Reviews for Raven Boys

Booklist Reviews 2012 August #1
*Starred Review* The latest from Stiefvater, author of the Printz Honor Book The Scorpio Races (2011), defies easy synopsis. Consider that it is the story of 16-year-old Blue, from a family of psychics though she herself is not one. However, she does have the gift of amplifying others' psychic experiences. Oh, and she has been told that if she kisses her true love, he will die. Then there are wealthy, handsome Gansey and his three friends, Adam, Ronan, and Noah, all of whom are "Raven Boys," students at the prestigious Aglionby Academy. Gansey is obsessed with finding the body of the legendary sleeping king of Wales, Owen Glendower, using ley lines, invisible lines of energy that connect spiritual places. That a sinister someone else is also searching for the sleeping king adds chill-inducing danger to the complex and artful plot. Indeed, reading this novel is like walking through a tangled thicket and coming across one unexpected and wonderful surprise after another. In that respect, the book is marvelous, for not only is it filled with marvels but it is also a marvel of imagination and, more prosaically, structure. Rich, too, in characterization, this fantasy-mystery rises to the level of serious literature, leaving readers hungering for more. And more there will be, for this is the first volume of a planned quartet. Waiting for the next book in the Raven Cycle will indeed be a test of readers' patience. HIGH-DEMAND BACKSTORY: Stiefvater's readership grows with each book she puts out, and the 150,000-copy first printing hints that this might be her biggest splash yet. Copyright 2012 Booklist Reviews.

Horn Book Guide Reviews 2013 Spring
According to legend, a medieval Welsh nobleman named Glendower vanished to avoid capture after the English defeated his army. Fast-forward to present-day Virginia, where four boys believe that Glendower is eternally sleeping and was brought over to the New World along "mystical energy roads." Stiefvater's prose falls flat in places, but the fast pace and intriguing concept make up for any flaws.

Horn Book Magazine Reviews 2013 #1
According to legend, a medieval Welsh nobleman named Glendower vanished to avoid capture after the English defeated his army. Fast-forward to present-day Henrietta, Virginia, where four boys at exclusive private school Aglionby believe that Glendower is eternally sleeping and was brought over to the New World centuries ago along ley lines, "mystical energy roads that connect spiritual places." Friends Gansey, Adam, Ronan, and Noah have been searching for Henrietta's ley line, hoping it will lead them to Glendower. Local sixteen-year-old Blue Sargent also knows about ley lines because her mother is a psychic who channels their energy. When the four "Raven Boys" befriend Blue, her knowledge and unusual ability to heighten energy help them awaken the Henrietta ley line. What that action may mean for future installments is left unknown, except that as fate intertwines lives in a town where everyone is keeping secrets, there will be plenty of mysteries to solve and dangers to overcome. This first book alternates between several voices, initially difficult to follow, but as Stiefvater reveals more information about the characters, their motives, and the fantasy aspects of the novel, the narration technique becomes effective. However, Stiefvater's prose style falls flat in several noticeable places, and there are numerous typos that regrettably disengage the reader from the narrative. Still, the overall fast pace, intriguing concept, and plot filled with psychics and ghosts -- plus the unanswered questions at book's end -- will leave readers forgiving of flaws as they await book two. cynthia k. ritter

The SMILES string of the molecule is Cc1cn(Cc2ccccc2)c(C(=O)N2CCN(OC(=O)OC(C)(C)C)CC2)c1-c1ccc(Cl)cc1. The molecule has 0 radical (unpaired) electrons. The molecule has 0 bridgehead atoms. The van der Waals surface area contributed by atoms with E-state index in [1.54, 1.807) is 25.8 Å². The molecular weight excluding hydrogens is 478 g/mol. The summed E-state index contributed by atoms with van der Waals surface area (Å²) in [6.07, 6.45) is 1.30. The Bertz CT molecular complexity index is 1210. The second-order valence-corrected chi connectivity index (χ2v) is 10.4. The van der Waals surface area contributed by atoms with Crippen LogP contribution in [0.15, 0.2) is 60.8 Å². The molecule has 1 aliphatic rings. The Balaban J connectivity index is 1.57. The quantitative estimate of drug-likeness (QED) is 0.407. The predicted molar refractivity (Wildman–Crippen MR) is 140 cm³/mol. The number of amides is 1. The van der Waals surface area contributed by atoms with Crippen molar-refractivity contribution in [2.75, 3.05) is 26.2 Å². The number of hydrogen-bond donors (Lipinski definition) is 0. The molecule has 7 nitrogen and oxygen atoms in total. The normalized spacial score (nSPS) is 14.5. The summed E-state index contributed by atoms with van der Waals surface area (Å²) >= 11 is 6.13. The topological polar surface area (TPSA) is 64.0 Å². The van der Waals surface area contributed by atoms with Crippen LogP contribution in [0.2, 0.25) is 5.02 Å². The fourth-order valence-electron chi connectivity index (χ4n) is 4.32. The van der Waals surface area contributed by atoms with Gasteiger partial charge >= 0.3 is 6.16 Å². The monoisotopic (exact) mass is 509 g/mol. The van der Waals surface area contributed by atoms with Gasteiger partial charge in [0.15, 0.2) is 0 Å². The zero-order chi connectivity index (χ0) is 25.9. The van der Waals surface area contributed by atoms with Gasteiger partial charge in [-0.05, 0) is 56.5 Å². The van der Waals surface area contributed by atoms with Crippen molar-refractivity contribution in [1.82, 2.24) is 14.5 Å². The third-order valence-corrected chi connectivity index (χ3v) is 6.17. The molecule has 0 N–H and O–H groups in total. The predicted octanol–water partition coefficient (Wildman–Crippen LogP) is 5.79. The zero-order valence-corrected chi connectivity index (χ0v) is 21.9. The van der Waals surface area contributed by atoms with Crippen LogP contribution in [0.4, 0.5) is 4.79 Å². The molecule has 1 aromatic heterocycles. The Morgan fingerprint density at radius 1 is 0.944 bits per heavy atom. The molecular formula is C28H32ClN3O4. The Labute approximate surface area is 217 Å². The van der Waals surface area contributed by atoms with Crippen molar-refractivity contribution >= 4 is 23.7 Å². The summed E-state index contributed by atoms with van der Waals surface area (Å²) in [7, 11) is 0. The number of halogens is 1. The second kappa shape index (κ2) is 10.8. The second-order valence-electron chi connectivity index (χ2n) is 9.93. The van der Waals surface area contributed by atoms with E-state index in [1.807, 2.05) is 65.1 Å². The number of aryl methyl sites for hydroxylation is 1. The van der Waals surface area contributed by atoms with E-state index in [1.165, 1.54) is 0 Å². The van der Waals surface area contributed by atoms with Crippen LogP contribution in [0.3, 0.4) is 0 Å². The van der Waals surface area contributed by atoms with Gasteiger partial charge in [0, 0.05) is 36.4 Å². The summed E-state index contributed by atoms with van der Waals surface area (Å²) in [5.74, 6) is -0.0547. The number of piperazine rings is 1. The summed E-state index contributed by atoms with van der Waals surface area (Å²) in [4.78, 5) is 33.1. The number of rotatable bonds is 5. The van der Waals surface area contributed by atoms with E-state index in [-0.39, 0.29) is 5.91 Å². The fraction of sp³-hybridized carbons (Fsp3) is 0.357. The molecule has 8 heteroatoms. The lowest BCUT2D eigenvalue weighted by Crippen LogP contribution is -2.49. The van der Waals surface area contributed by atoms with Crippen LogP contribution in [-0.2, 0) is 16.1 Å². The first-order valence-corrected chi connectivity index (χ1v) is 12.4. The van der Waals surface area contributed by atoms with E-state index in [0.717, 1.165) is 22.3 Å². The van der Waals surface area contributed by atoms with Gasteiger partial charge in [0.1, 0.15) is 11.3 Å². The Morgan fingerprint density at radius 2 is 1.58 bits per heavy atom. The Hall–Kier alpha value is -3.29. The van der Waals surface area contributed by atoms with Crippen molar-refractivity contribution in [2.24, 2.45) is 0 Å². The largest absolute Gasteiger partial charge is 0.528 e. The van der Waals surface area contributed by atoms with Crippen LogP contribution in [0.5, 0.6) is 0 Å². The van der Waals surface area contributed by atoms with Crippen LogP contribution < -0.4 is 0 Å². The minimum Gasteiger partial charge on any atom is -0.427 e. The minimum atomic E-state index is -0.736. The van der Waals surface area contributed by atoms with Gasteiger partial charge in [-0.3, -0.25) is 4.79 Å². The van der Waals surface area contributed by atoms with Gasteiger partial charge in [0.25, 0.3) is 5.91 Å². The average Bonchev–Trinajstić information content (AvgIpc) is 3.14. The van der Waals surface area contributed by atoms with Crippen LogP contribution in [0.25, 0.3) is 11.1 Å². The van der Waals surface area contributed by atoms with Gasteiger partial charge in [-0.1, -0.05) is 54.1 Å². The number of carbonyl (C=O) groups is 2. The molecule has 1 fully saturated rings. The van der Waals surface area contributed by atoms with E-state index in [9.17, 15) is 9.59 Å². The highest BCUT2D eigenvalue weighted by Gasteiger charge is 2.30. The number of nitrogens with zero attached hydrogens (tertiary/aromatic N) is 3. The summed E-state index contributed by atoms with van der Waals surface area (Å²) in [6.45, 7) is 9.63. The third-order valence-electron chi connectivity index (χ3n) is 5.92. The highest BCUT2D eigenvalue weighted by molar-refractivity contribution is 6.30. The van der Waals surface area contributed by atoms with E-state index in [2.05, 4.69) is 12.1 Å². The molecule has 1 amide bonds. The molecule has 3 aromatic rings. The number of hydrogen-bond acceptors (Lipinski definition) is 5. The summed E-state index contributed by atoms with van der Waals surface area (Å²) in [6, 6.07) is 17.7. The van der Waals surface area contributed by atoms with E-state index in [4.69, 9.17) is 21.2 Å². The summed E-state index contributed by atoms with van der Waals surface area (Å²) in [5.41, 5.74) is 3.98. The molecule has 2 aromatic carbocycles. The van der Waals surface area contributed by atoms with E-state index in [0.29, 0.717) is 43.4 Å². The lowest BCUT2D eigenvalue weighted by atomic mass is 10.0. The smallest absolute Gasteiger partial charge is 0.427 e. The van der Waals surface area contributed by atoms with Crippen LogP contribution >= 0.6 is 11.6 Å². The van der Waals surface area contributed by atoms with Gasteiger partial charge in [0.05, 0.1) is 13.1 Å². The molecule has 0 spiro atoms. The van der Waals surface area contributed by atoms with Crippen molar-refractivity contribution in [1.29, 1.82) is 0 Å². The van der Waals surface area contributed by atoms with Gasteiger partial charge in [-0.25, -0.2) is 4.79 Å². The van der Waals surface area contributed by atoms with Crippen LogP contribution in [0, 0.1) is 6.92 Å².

Kirkus Reviews 2012 August #1
An ancient Welsh king may be buried in the Virginia countryside; three privileged boys hope to disinter him. Meanwhile, 16-year-old Blue Sargent, daughter of a small-town psychic, has lived her whole life under a prophecy: If she kisses her true love, he will die. Not that she plans on kissing anyone. Blue isn't psychic, but she enhances the extrasensory power of anyone she's near; while helping her aunt visualize the souls of people soon to die, she sees a vision of a dying Raven boy named Gansey. The Raven Boys--students at Aglionby, a nearby prep school, so-called because of the ravens on their school crest--soon encounter Blue in person. From then on, the point of view shifts among Blue; Gansey, a trust-fund kid obsessed with finding King Glendower buried on a ley-line in Virginia; and Adam, a scholarship student obsessed with his own self-sufficiency. Add Ronan, whose violent insouciance comes from seeing his father die, and Noah, whose first words in the book are, "I've been dead for seven years," and you've got a story very few writers could dream up and only Stiefvater could make so palpably real. Simultaneously complex and simple, compulsively readable, marvelously wrought. The only flaw is that this is Book 1; it may be months yet before Book 2 comes out. The magic is entirely pragmatic; the impossible, extraordinarily true. (Fantasy. 13 & up) Copyright Kirkus 2012 Kirkus/BPI Communications.All rights reserved.